Clarifying Your Motivations
I want to emphasize that it’s crucial that you either physically or digitally write down your values and whys. That’s because other people, our environments, and societal expectations have unexpected amounts of power in shaping what we want. Writing cuts through these influences to help us clarify what our true motivations are.
“Prestige is like a powerful magnet that warps even your beliefs about what you enjoy. It causes you to work not on what you like, but what you’d like to like.” - Paul Graham
Putting pen to paper will reveal any discrepancies between what you think your rationales are for your goals and what your true motivations are. Writing helps prevent you from going down a path that you didn’t want to traverse in the first place.
For example, before starting college, I thought I wanted to go to law school and become a lawyer. I didn’t write down my why and in my head, my reasons ran vaguely along the lines of, “it’s a well-respected career that will let me make a difference and help people in my work.” But when I was finally forced to articulate why I wanted to become a lawyer to get into a pre-law advising program in writing, I found it difficult to come up with specific examples and compelling reasons. I discovered that my wanting to be a lawyer was less about liking the career (not a knock on lawyers; many do very meaningful work), but more about not knowing what else to do, and falling back on a traditionally prestigious job.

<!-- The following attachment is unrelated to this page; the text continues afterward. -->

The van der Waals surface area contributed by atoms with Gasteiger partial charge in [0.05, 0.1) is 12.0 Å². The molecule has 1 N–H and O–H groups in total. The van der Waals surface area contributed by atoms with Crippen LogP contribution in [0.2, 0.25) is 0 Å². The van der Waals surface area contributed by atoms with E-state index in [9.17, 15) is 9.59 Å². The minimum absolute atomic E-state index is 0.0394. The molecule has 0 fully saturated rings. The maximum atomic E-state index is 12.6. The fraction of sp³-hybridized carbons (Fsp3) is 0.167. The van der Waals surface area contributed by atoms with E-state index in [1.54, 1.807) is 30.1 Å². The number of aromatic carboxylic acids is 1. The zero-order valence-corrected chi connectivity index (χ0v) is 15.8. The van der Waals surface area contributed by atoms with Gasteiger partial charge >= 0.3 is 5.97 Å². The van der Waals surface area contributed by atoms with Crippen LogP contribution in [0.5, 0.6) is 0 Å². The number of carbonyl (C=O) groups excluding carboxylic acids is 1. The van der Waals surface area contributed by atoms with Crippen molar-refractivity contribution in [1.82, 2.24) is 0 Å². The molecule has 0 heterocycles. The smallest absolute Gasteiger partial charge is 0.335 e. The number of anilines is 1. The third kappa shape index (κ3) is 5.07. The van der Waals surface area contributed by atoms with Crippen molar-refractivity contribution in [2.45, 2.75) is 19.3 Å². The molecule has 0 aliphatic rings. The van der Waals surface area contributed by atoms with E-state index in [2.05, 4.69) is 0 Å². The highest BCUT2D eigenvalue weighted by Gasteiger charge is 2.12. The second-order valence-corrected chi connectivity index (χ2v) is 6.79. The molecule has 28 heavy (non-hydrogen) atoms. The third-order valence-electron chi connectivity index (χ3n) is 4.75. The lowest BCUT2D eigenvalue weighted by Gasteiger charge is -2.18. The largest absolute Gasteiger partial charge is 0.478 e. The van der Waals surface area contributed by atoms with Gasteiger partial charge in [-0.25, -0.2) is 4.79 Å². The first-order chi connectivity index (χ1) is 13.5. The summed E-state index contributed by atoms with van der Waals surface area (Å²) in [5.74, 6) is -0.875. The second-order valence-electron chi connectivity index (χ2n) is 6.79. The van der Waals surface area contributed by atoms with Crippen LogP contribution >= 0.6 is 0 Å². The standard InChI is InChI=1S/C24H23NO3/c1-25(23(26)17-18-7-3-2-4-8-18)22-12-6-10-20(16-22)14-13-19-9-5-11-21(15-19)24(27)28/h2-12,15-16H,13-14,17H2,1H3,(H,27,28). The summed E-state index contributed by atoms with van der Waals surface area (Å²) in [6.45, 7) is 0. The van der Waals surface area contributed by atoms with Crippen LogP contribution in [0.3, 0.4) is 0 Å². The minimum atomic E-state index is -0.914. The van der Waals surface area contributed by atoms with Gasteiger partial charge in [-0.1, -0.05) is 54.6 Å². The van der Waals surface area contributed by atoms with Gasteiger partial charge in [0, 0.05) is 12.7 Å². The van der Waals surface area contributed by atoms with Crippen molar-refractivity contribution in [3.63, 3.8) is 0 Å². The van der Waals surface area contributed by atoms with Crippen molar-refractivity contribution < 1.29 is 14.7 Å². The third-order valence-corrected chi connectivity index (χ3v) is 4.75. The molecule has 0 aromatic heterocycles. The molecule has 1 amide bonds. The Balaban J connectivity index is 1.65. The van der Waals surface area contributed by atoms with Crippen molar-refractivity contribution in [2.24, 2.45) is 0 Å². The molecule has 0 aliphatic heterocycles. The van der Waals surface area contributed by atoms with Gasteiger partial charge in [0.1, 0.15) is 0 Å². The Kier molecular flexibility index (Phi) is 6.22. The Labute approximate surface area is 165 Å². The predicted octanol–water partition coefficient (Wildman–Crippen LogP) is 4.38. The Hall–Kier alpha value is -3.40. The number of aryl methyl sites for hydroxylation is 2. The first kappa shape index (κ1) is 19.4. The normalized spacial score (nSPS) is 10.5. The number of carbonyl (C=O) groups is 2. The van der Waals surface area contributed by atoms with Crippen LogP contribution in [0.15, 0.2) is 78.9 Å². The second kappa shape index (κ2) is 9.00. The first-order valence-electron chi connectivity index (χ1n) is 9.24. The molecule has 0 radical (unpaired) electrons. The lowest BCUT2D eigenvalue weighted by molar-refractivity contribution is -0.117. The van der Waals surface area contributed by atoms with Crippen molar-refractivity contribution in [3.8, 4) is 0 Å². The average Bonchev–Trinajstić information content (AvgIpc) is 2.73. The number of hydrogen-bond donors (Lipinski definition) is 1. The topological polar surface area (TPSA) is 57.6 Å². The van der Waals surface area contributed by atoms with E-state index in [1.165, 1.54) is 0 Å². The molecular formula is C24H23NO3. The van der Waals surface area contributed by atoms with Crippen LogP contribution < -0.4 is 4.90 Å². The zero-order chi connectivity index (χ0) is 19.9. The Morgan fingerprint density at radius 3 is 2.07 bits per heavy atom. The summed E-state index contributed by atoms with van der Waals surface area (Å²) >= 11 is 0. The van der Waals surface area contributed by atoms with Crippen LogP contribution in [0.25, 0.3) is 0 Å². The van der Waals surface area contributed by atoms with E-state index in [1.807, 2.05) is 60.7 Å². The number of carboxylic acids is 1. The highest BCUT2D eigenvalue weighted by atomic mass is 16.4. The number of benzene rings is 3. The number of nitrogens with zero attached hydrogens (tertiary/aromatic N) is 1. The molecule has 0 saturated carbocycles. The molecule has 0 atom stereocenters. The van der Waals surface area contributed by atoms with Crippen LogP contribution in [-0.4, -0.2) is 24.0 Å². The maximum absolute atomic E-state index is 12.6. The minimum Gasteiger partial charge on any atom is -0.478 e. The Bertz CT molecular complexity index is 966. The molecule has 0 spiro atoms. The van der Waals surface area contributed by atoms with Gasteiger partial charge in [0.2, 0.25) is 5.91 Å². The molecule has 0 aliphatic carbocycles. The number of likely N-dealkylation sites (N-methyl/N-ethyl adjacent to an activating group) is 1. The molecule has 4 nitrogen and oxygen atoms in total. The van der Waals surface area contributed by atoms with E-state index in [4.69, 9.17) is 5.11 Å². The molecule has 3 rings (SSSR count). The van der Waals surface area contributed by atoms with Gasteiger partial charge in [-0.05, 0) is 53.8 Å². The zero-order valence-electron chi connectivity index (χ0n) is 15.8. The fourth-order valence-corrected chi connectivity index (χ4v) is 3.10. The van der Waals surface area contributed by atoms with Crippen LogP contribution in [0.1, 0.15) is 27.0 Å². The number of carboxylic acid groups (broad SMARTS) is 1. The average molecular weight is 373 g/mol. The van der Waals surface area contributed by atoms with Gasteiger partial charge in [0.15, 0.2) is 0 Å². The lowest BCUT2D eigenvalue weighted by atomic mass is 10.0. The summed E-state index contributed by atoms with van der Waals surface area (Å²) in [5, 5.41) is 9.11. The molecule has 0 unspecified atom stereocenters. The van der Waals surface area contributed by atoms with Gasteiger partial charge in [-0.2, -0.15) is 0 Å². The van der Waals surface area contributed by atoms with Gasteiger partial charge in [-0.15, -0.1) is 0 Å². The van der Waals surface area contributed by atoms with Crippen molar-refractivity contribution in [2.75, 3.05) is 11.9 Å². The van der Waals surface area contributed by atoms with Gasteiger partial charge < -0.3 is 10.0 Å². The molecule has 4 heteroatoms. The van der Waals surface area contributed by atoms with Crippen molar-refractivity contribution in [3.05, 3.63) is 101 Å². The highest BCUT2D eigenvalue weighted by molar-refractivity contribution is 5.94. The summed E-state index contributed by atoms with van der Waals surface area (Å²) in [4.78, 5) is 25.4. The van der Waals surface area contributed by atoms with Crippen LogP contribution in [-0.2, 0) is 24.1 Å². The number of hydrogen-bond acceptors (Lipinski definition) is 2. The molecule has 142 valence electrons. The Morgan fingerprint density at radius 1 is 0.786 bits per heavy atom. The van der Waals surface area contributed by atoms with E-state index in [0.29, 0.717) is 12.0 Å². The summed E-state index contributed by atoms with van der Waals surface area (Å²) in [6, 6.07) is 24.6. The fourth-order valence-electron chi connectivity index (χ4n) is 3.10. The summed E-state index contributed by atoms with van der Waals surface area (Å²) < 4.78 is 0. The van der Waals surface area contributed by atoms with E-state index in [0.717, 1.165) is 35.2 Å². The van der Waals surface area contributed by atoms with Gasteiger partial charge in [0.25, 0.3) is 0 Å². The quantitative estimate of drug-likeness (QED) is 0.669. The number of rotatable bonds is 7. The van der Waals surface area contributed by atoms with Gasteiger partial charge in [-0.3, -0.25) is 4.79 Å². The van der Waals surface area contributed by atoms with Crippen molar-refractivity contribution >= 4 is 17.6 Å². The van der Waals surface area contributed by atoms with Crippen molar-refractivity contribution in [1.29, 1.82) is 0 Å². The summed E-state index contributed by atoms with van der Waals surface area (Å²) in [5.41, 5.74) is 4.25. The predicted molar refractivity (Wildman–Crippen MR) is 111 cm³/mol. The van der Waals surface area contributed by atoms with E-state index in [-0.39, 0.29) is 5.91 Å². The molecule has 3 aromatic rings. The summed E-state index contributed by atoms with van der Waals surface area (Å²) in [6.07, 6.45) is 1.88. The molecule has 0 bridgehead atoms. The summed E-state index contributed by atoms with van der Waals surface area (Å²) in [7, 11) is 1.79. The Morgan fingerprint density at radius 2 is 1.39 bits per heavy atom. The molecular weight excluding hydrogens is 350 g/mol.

Defining your values is a process that must be repeated over and over because our values can change organically or be unduly influenced by others over time. Check quarterly to make sure you are still on the right track. If you find that your goals no longer align with your current values because of new experiences or interactions you have had, it is completely fine to switch course. Just carefully consider if this new information is compelling enough to overturn your past goals by thinking through your values, and comparing your past and current “whys.”
Especially in high pressure and conformist environments, it can be easy to get distracted by what the person next to us is doing. But through thoughtful reflection and writing of our key motivations, it becomes a lot easier to escape this cycle of comparison and uncertainty. We gain the power to say no and find our focus.
Thank you to Will Han and Mina Liang for reading drafts of this and providing valuable feedback.
Inspiration for some of the ideas in this post comes from Julian Shapiro’s What To Work On